“For if you forgive men their trespasses, your heavenly Father will also forgive you; But if you forgive not men their trespasses, neither will your father forgive your trespasses.”
(Matthew 6: 14-15.KJV)
Depression is one of the most significant consequences of refusing to forgive the people who wrong us. It requires emotional energy to maintain a grudge. Just as we become weary when our physical energy is exhausted, so we become depressed when our emotional energy is exhausted.
A medical doctor illustrated the mental consequences of holding resentment with this description:
“The moment l start hating a man, i become his slave. l cannot enjoy my work anymore because he controls my thoughts. My resentment produces too many stress hormones in my body and l become fatigued after only a few hours of work. The work l formerly enjoyed is now drudgery. Even holidays cease to give me pleasure …l cannot escape his tyrannical grasp on my mind.”
“When the waiter serves me ﬁllet steak it might as well be stale bread and water. My teeth chew the food, and I swallow it, but the man l hate will not permit me to enjoy the taste.”
4 Steps to forgive
(Andrea Brandt, Mindful Anger)
“No matter what precautions we take, no matter how well we have put together a good life, no matter how hard we have worked to be healthy, wealthy, comfortable with friends and family, and successful with our career
— something will inevitably ruin it.”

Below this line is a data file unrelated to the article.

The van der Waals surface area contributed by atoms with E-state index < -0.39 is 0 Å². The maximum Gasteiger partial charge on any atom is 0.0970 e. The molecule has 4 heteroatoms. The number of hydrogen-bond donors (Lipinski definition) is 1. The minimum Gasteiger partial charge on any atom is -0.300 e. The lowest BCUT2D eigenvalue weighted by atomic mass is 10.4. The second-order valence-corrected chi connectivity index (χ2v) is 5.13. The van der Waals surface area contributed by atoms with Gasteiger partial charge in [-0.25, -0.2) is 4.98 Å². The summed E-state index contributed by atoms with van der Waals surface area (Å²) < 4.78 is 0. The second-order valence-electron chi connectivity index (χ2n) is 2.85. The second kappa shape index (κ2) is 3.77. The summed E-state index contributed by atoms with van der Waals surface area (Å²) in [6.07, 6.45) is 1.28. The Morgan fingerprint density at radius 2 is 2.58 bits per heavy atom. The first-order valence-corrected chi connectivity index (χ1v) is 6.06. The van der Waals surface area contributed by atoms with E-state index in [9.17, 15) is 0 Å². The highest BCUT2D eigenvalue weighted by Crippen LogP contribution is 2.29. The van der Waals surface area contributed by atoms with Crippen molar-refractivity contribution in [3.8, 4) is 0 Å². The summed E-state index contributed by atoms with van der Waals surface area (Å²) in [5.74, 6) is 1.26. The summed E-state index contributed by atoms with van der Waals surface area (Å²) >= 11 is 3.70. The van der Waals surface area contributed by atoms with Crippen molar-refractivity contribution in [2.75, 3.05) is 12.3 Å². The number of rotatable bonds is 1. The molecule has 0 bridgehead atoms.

If you decide you are willing to forgive, find a good place and time to be alone with your thoughts. Then, try following these four steps to forgive even when it feels impossible:
- Think about the incident that angered you. Accept that it happened. Accept how you felt about it and how it made you react. In order to forgive, you need to acknowledge the reality of what occurred and how you were affected.
- Acknowledge the growth you experienced as a result of what happened. What did it make you learn about yourself, or about your needs and boundaries? Not only did you survive the incident, perhaps you grew from it.
- Now think about the other person. He or she is flawed because all human beings are flawed. He or she acted from limited beliefs and a skewed frame of reference because sometimes we all act from our limited beliefs and skewed frames of reference. When you were hurt, the other person was trying to have a need met. What do you think this need was and why did the person go about it in such a hurtful way?
- Finally, decide whether or not you want to tell the other person that you have forgiven him or her. If you decide not to express forgiveness directly, then do it on your own. Say the words, “I forgive you,” aloud and then add as much explanation as you feel is merited.
When you look at the things you want to change in yourself, your history and lifescript there will be many people, and situations you need to forgive
Preparing for asking for forgiveness
- Accept responsibility for what you did
- Show genuine regret – and wherever possible, make an appropriate apology directly to those we have hurt
- Do whatever is practical to make amends for the harm done